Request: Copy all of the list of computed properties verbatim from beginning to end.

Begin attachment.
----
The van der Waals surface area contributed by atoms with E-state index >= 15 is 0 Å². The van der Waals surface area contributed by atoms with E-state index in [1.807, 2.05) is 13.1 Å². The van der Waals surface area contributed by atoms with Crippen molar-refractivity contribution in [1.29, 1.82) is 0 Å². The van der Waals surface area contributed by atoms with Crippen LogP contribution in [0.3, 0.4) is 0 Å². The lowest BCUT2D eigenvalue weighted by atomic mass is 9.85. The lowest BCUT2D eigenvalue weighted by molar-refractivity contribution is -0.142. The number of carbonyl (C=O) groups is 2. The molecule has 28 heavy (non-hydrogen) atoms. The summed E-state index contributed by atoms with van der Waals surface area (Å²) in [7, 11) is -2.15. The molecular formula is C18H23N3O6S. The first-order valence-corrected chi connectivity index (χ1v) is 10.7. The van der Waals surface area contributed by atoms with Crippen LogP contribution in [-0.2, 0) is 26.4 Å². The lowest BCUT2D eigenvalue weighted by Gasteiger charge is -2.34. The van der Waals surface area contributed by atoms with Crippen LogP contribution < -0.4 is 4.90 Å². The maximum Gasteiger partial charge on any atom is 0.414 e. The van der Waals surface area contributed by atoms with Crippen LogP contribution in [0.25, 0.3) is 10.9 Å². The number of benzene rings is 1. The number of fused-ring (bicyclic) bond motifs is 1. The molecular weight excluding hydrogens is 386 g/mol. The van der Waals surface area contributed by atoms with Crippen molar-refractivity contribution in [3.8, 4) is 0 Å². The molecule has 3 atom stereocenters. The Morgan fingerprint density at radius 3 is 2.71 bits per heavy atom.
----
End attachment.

The van der Waals surface area contributed by atoms with E-state index >= 15 is 0 Å². The van der Waals surface area contributed by atoms with E-state index in [1.807, 2.05) is 13.1 Å². The van der Waals surface area contributed by atoms with Crippen molar-refractivity contribution in [1.29, 1.82) is 0 Å². The van der Waals surface area contributed by atoms with Crippen LogP contribution in [0.3, 0.4) is 0 Å². The lowest BCUT2D eigenvalue weighted by atomic mass is 9.85. The lowest BCUT2D eigenvalue weighted by molar-refractivity contribution is -0.142. The number of carbonyl (C=O) groups is 2. The molecule has 28 heavy (non-hydrogen) atoms. The summed E-state index contributed by atoms with van der Waals surface area (Å²) in [7, 11) is -2.15. The molecular formula is C18H23N3O6S. The first-order valence-corrected chi connectivity index (χ1v) is 10.7. The van der Waals surface area contributed by atoms with Crippen LogP contribution in [-0.2, 0) is 26.4 Å². The lowest BCUT2D eigenvalue weighted by Gasteiger charge is -2.34. The van der Waals surface area contributed by atoms with Crippen LogP contribution < -0.4 is 4.90 Å². The maximum Gasteiger partial charge on any atom is 0.414 e. The van der Waals surface area contributed by atoms with Crippen LogP contribution in [0.25, 0.3) is 10.9 Å². The number of benzene rings is 1. The number of fused-ring (bicyclic) bond motifs is 1. The molecular weight excluding hydrogens is 386 g/mol. The van der Waals surface area contributed by atoms with Crippen molar-refractivity contribution in [3.8, 4) is 0 Å². The molecule has 3 atom stereocenters. The Morgan fingerprint density at radius 3 is 2.71 bits per heavy atom.